Last week the lawyers for the plaintiffs in the Microsoft Iowa antitrust trial were granted an unusual request.
The plaintiffs in Iowa’s class-action antitrust lawsuit against Microsoft Corp. claim they have uncovered information that indicates the software company is violating its 2002 agreement with the U.S. Department of Justice.
The alleged misconduct surrounds Microsoft’s duty to share software hooks known as application programming interfaces, or APIs, which let disparate programs work together. The Iowa plaintiffs’ attorneys have alleged that Microsoft has not disclosed certain APIs to other software developers who want to make programs compatible with Microsoft software.
Plaintiffs’ attorney Roxanne Conlin asked the judge in the Iowa case, Scott Rosenberg, for permission to tell the Justice Department and the Iowa attorney general what her side knows. Rosenberg responded that she could provide the information if a court order or a subpoena is issued for it.
Why they would need the judge’s permission to drop a dime is explained better in the legal wrangling starting at page 7654 of the transcript from January 10, but Groklaw summarizes it nicely and observes that the DOJ regularly gets complaints about Microsoft’s adherence to the settlement, most of which are “non-substantive.” It’s hard to tell what the importance of this complaint is without details, but it is apparently making the stock market nervous.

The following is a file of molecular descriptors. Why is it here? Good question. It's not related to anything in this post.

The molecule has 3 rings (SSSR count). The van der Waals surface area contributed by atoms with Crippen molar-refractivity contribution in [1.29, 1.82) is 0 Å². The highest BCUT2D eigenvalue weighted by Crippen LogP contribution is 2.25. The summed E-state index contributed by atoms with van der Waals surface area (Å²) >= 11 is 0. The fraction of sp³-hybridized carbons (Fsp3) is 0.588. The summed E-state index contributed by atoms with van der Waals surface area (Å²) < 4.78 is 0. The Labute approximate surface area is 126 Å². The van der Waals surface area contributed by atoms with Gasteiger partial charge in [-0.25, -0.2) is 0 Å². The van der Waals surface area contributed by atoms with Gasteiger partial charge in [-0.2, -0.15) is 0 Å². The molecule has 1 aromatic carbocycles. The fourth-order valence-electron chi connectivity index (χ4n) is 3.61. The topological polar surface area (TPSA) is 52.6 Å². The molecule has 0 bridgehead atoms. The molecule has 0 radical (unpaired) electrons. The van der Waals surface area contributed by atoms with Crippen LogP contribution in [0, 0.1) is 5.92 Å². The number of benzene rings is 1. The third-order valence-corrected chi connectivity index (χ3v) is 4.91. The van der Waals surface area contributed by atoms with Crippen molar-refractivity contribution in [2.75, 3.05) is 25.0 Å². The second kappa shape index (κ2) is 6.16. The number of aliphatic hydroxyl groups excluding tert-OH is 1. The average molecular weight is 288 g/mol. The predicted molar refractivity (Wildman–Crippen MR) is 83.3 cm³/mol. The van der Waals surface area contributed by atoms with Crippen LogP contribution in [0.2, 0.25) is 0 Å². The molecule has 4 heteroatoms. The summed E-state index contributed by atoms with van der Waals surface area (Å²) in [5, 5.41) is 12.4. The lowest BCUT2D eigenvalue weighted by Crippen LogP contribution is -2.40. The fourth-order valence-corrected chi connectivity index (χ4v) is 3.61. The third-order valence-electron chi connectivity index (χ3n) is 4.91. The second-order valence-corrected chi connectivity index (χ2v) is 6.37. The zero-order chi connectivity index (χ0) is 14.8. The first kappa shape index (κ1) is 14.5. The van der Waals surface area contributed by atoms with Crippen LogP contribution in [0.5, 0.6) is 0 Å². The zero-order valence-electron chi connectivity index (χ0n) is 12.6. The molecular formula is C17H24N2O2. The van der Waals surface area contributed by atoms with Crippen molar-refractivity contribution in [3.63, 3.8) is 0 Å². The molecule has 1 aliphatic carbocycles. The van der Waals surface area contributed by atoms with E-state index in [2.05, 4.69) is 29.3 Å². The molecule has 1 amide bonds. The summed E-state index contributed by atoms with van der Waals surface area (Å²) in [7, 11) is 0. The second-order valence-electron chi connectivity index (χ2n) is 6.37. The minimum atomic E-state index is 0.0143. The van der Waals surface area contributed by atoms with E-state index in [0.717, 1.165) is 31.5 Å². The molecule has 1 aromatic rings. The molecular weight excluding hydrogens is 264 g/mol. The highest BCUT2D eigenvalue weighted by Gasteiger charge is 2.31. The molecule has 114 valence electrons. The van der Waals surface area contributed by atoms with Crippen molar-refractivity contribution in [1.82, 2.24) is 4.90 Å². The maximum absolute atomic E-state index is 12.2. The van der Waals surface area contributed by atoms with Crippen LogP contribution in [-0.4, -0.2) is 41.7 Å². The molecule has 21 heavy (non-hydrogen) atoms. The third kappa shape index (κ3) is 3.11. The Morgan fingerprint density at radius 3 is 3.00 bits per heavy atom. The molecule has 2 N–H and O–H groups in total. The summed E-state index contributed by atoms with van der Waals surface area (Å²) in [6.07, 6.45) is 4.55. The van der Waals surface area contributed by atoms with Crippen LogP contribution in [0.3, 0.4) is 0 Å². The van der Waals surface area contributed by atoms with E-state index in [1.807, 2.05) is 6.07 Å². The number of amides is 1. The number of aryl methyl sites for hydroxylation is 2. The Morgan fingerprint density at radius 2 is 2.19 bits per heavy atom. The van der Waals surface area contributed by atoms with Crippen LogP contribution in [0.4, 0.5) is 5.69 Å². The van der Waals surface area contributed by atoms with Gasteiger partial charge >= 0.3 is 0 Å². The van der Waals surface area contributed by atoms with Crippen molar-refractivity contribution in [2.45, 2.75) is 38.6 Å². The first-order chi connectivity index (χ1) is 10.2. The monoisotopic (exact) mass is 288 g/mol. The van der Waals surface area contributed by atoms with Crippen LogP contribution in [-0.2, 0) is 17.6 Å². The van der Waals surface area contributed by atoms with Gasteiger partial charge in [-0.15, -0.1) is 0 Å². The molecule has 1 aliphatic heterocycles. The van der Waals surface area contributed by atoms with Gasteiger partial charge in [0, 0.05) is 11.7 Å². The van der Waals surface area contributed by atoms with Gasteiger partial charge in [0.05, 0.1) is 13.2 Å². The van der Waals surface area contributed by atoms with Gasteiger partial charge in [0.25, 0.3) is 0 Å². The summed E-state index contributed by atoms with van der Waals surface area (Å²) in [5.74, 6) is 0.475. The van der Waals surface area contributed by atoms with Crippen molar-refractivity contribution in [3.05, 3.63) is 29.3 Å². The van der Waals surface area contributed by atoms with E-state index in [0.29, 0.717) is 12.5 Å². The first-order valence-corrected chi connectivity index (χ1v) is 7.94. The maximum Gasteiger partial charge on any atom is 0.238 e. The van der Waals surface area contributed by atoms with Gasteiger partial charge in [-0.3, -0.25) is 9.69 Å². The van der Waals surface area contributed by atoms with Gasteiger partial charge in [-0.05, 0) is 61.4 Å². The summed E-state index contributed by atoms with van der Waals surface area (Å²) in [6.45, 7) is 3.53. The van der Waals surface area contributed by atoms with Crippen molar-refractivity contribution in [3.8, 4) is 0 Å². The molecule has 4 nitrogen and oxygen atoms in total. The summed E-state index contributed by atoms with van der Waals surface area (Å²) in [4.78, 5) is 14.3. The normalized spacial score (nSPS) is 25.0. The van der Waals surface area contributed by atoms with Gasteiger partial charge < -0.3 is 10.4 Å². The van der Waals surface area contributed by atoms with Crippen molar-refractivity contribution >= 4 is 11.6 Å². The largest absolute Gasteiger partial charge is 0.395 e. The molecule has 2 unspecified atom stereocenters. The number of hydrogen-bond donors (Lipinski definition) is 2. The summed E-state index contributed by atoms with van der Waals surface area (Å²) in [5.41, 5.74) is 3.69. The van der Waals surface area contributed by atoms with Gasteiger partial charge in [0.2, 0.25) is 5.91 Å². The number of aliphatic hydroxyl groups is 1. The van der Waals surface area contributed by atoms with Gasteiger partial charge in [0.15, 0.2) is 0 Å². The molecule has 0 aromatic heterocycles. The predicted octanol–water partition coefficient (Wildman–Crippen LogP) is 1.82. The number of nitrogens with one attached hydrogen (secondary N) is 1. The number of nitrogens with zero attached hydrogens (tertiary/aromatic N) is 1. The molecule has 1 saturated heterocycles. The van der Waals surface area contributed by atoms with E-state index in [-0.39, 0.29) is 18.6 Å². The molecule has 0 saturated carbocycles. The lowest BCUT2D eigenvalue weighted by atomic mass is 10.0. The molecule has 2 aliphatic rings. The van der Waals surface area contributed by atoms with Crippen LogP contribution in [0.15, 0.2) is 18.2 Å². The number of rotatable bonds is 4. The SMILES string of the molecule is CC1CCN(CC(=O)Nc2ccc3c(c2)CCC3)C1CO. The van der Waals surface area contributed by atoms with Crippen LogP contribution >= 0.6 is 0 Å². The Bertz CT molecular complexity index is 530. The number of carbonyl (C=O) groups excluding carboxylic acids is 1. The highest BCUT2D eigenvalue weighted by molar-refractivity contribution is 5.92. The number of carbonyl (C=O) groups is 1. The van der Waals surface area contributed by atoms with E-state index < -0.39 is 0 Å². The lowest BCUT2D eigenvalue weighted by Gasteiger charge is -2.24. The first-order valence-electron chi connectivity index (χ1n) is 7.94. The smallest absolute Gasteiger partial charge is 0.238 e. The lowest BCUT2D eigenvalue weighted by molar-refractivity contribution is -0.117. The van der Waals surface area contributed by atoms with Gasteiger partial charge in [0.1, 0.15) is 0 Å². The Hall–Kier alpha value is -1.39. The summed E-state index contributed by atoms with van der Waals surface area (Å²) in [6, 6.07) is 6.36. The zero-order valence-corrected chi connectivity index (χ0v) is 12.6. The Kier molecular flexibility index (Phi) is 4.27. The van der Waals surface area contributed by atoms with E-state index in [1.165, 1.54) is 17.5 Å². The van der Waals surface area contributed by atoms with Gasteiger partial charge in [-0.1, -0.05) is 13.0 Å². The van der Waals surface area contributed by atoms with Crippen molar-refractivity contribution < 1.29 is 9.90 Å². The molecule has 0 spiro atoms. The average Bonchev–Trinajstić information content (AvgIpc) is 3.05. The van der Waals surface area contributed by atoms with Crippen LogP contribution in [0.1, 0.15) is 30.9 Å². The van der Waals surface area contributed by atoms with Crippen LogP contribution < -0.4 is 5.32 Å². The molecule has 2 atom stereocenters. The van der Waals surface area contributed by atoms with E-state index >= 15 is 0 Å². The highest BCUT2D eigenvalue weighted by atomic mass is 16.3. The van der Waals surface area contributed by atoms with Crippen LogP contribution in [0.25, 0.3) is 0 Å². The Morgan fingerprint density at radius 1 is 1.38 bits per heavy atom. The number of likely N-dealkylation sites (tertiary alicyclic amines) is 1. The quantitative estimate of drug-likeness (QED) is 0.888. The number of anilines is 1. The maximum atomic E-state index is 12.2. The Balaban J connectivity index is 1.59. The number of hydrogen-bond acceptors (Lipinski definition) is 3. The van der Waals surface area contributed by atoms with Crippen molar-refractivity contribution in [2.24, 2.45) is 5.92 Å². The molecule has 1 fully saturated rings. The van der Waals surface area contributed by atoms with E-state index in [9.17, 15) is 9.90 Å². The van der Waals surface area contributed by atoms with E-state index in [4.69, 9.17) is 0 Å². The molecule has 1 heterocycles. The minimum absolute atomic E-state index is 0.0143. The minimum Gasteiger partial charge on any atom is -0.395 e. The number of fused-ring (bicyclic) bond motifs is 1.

Less serious, but certainly more amusing was the disclosure of yet another frank email from Microsoft executive Jim Allchin (previous revealed missive here). This one from 2003 lamented that Microsoft’s PlaysForSure partners were “sucking on media players” and suggesting that Microsoft open up a dialog with Apple about supporting the iPod.
Amir Majidimehr (Corporate Vice President, Consumer Media Technology Group) responded that they were offering the partners incentives and advice on how to do better; expressed hope for the upcoming Microsoft designed Portable Media Center form factor; and observed that Microsoft might yet have to roll up their sleeves to do it right.
Of course, the Microsoft Portable Media Center initiative sank like a stone along with some more partners and that’s why Microsoft built the Zune. While the PlaysForSure hardware of that era may have “sucked”, today it sure “sucks” to be a Microsoft PlaysForSure partner, not to mention a Portable Media Center partner.
Finally, Microsoft shipping their own personal media player hardware because of perceived partner ineptness sets an interesting precedent. Right now Microsoft seems to be dismissive of the PCs their OEM partners are turning out and currently is in the “help them do better” stage. One can’t help but wonder how soon that will be followed by Microsoft “rolling up their sleeves and doing it right.”